A Sure-Fire Method for Organizing Papers (by Claire Busse, ex-TA; now Professor)

1) Go through your paper and on a separate piece of paper write one sentence that states the main point of each paragraph. Make sure the sentence doesn't describe the paragraph but sums up the content of the paragraph.

Bad: "This paragraph is about the dangers of water in Beowulf"
Good: "Water is dangerous in Beowulf because it is a place where evil creatures dwell"

(Hint: you may want to leave out the introduction and conclusion for the moment and just deal with the body of the paper).

2) After you have a list of sentences, read them as if they were a paragraph. Do they make sense in that order? If not you need to think about moving things around a bit. Do some sentences seem to express similar ideas? That may be a sign that those paragraphs should be grouped together. Are there sentences that repeat the same idea? You might think about combining the ideas in those paragraphs or cutting one of diem. Shift your sentences around until you have a paragraph that seems to make sense. You should be able to explain the logical relationship between each of the ideas in the paragraph.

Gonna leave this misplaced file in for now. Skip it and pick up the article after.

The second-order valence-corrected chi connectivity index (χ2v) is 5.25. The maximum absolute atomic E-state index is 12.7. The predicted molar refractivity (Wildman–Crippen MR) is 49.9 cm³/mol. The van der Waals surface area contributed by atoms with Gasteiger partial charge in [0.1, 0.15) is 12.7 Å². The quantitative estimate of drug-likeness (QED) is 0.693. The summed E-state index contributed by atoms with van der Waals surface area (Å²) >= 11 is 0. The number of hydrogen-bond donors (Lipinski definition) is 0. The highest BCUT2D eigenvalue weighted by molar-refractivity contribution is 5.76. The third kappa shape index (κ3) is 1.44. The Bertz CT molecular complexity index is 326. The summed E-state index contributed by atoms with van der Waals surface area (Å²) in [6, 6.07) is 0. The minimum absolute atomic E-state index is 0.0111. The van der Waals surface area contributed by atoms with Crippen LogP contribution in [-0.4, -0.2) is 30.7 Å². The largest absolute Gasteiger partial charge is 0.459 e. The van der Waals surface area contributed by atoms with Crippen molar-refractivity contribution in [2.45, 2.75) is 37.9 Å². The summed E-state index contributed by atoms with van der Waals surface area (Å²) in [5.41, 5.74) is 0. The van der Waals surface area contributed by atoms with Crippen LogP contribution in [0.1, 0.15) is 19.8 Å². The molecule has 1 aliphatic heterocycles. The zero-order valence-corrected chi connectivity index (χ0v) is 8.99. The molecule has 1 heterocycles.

3) Cut and Paste until you have a logical progression of paragraphs.

4) Now you can check and make sure that you r paragraphs are coherent. Go through each paragraph and look to see if you directly say the ideas you wrote in the sentence on your list. If not, make sure you say them somewhere in that paragraph (most likely these ideas can serve as topic sentences).

5) Make sure that every sentence in your paragraph addresses that main idea. If it doesn't it shouldn't be there.

6) Make sure your thesis matches the rest of your paper. If you added it to that paragraph you wrote in step 1 would it make sense? If not, you may need to revise your thesis.